Unfortunately, Zakhayev says, the generals’ campaign finds wide support among Russians across the political spectrum who display “a rare unanimity – the Chechens must be conquered and destroyed.” They all start from the premise that Chechnya is not under Russian control and that it must be returned to that state.
Russia’s “military and security service officers are certain that their victory was stolen from them” when Putin agreed to give power to the Kadyrovs in exchange for their loyalty to his person. For the siloviki, that approach is offensive because they believe the Chechens and Chechnya should have been handed over to them to do with as they like.
One consequence of this, the Icherkia prime minister says, is that “many in Chechnya are grateful to Kadyrov” because “they consider that the current rulers of Chechnya have defended them from the Russian military” which behaved so atrociously in their republic in the earlier part of this century.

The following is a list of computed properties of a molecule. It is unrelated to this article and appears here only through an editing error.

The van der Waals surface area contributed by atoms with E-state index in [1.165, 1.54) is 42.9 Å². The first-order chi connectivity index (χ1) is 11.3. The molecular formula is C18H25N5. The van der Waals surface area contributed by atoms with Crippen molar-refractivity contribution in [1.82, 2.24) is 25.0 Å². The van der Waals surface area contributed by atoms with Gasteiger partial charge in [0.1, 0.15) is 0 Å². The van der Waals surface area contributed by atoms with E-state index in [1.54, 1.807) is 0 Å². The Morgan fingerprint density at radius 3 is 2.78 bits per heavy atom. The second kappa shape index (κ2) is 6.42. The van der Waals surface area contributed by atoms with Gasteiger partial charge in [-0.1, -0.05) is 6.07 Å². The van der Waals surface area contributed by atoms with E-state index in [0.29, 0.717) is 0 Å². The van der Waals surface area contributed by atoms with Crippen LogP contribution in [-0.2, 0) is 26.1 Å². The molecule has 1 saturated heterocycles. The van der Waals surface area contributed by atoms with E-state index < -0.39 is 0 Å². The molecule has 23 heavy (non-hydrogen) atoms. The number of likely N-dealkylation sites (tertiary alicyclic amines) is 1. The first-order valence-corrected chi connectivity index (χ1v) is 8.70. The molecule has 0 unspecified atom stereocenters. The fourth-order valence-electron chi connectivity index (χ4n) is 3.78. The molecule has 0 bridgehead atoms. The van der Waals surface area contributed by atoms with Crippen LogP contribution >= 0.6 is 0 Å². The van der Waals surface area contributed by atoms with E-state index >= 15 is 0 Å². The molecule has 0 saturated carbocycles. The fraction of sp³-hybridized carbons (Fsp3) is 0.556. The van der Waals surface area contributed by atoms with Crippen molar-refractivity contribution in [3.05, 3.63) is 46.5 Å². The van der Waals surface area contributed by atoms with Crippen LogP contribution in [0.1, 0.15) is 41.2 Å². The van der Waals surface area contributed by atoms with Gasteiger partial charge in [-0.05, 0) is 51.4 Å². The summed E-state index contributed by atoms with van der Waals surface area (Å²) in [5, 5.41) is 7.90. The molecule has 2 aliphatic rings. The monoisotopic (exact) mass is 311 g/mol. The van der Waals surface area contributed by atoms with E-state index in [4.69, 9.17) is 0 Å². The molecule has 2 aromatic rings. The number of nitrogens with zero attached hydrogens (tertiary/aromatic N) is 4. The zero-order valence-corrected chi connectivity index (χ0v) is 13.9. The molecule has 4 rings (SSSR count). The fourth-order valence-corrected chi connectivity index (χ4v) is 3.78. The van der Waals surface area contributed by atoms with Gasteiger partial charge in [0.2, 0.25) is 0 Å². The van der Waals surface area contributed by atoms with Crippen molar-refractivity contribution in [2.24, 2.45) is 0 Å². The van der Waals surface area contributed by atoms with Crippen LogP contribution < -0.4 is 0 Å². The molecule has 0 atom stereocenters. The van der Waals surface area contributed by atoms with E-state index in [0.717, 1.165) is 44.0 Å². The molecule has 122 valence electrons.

“Kadyrov’s Chechnya is Putin’s child, his political platform,” Zakayev says. As long as Putin’s policy in the North Caucasus remains in place, a policy which Kadyrov embodies, Kadyrov will remain in place as well. The Russian officers would also like a new war to boost them to higher ranks.
The Chechen leader says that he has information that “Russian generals at their celebrations raise the first bottle to the third Chechen military campaign,” something they can’t have as long as Putin protects Kadyrov. In Russia today, “the military and the FSB support Putin in everything but Chechnya.”
Kadyrov is hardly the man Zakayev would like to see in power in Grozny, but he has protected the Chechens against the worst of the Russian military. And some of the things he has said and done reflect his “age and a lack of normal education” rather than ill will.” Objectively, the Chechen leader says, one must admit that Kadyrov too is a victim of Russian action.